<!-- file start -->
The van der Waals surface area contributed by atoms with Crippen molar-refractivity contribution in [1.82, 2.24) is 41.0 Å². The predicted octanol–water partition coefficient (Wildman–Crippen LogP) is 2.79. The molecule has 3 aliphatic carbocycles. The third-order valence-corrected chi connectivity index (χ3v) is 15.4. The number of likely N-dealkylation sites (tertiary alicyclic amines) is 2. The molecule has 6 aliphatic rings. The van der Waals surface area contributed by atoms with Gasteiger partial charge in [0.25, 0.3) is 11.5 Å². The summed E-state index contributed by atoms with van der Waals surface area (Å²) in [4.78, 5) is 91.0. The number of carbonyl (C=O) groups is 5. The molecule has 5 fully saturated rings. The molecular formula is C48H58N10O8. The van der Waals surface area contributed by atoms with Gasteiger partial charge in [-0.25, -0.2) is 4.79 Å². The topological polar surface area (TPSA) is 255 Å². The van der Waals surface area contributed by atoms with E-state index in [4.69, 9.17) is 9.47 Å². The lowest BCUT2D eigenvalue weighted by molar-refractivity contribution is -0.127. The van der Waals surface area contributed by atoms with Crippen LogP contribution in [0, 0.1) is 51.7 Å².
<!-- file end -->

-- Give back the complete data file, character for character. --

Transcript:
The van der Waals surface area contributed by atoms with Crippen molar-refractivity contribution in [1.82, 2.24) is 41.0 Å². The predicted octanol–water partition coefficient (Wildman–Crippen LogP) is 2.79. The molecule has 3 aliphatic carbocycles. The third-order valence-corrected chi connectivity index (χ3v) is 15.4. The number of likely N-dealkylation sites (tertiary alicyclic amines) is 2. The molecule has 6 aliphatic rings. The van der Waals surface area contributed by atoms with Gasteiger partial charge in [0.25, 0.3) is 11.5 Å². The summed E-state index contributed by atoms with van der Waals surface area (Å²) in [4.78, 5) is 91.0. The number of carbonyl (C=O) groups is 5. The molecule has 5 fully saturated rings. The molecular formula is C48H58N10O8. The van der Waals surface area contributed by atoms with Gasteiger partial charge in [-0.25, -0.2) is 4.79 Å². The topological polar surface area (TPSA) is 255 Å². The van der Waals surface area contributed by atoms with E-state index in [4.69, 9.17) is 9.47 Å². The lowest BCUT2D eigenvalue weighted by molar-refractivity contribution is -0.127. The van der Waals surface area contributed by atoms with Crippen LogP contribution in [0, 0.1) is 51.7 Å².